BOSOZ PSU voltage question - diyAudio
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Old 24th September 2005, 09:06 PM   #1
cowanrg is offline cowanrg  United States
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Default BOSOZ PSU voltage question

im once again trying to get my bosoz working.

i am suspecting its the PSU boards that are faulty now. i stripped the whole preamp back to bare components and checked and rechecked all solder points and parts. it all appears ok. however, when hooked up on my workbench as the simplest configuration and each piece at least 1-2 feet from eachother, i still get the exact same buzz. so, its originating inside the circuit. (this is without an input plugged in).

so, its either in the preamp (which has been rebuilt twice and had 3 sets of fets), or in the PSU, or a problem with transformer. since i dont have a new transformer and want to buy a new one as a last resort, im working with the PSU boards. the easiest way i can think of to troubleshoot them is to bypass them completely.

i wired up the transformer to a bridge, then to a pair of caps for a simple power supply. but, without regulation, i am getting around +-85v unloaded. is that too high, or can i run it temporarily on that? i have plenty of heat sinking. i just want to see if there is a buzz or hum without the PSU boards in the circuit. if there is still a hum, then its coming from the preamp. thanks guys.

edit:

also, i am now running the whole test setup through a furman power conditioner just to be safe to compensate for any line noise.
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Old 25th September 2005, 04:07 AM   #2
cowanrg is offline cowanrg  United States
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anyone? if it can handle 80v, ill just try it out and go on from there. but i dont want to make my problems worse if its too high of voltage for the circuit.
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Old 25th September 2005, 04:22 AM   #3
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I'm running mine at 70V with no problems, and I don't see why 80 should cause difficulties, provided that your FET's are adequately heatsinked.
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Old 25th September 2005, 05:10 AM   #4
cowanrg is offline cowanrg  United States
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great, thats exactly what i needed to know.
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Old 25th September 2005, 05:24 AM   #5
lgreen is offline lgreen  United States
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I've had 80 as well, worked fine. Be careful to make sure your PS caps don't get in excess of their rating, for me 100V; I found out that my xfo was giving me more voltage due to low load, high wall V and over-tolerances.
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Old 25th September 2005, 05:26 AM   #6
cowanrg is offline cowanrg  United States
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just to be safe, i reached into my parts bin and pulled out a pair of sprague 2,000uf 200v caps. they should work fine for the test. its almost midnight now, and i dont like to rush into things tired, so ill wait until tomorrow to give it a test. hopefully it will be quiet, then i can concentrate on fixing the PSU boards.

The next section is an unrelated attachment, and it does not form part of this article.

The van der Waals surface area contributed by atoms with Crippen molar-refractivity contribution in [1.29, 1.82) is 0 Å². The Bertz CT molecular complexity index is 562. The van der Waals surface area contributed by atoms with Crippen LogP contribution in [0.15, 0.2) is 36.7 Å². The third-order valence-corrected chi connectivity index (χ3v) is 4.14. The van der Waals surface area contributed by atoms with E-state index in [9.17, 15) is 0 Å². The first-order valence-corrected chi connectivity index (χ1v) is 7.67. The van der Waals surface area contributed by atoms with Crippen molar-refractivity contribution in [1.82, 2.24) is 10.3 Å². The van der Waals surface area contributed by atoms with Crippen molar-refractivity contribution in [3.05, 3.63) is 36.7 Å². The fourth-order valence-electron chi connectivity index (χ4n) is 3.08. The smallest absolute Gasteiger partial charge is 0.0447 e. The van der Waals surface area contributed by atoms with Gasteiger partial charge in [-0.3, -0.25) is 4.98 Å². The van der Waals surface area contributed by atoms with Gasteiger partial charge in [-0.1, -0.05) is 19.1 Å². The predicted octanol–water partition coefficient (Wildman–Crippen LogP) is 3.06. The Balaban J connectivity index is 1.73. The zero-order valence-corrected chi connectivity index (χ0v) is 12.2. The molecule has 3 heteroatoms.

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Old 25th September 2005, 08:49 AM   #7
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I was looking at the power supply and wanted to ask a few questions.
Since the voltages are not symmetrical wouldnt it be a good idea to use lower voltage caps on the negative side at a higher capacitance?

whats the point of using 100V caps on the negative side when we can use something at alower voltage?
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Old 25th September 2005, 05:49 PM   #8
cowanrg is offline cowanrg  United States
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Quote:
Originally posted by promitheus
I was looking at the power supply and wanted to ask a few questions.
Since the voltages are not symmetrical wouldnt it be a good idea to use lower voltage caps on the negative side at a higher capacitance?

whats the point of using 100V caps on the negative side when we can use something at alower voltage?
hum, im not sure what you mean, it is a symmetrical supply. it is +-60v. im just using 200v caps for testing, its what i had sitting around.
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Old 25th September 2005, 06:36 PM   #9
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ups.... I posted in the wrong thread.
I meant the X-Bosoz.
Sorry for the mix up.
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Old 25th September 2005, 07:28 PM   #10
cowanrg is offline cowanrg  United States
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not a problem.

well, i tried it out, but without success. it worked, but im still getting nasty noise. it measures about 68dB if i measure an inch or so from the speaker cone. ive tried multiple amps, different interconnects, etc. there is NO source connected either, so its the circuit alone thats creating the noise. it starts loud (~80dB) then settles down to ~68dB.

so, as Magura suggested, it could be the transformer. the only two pieces that are original to the preamp are the preamp board and the transformer, everything else is a new addition. so, its one of those two.

i have 3 stereo systems in my house and none of them have noise problems at all. i even have one in the shop that is crappy, but still dead quiet. so, the presumption that my AC line is just really noisy might not be the case. its the preamp doing something funny.
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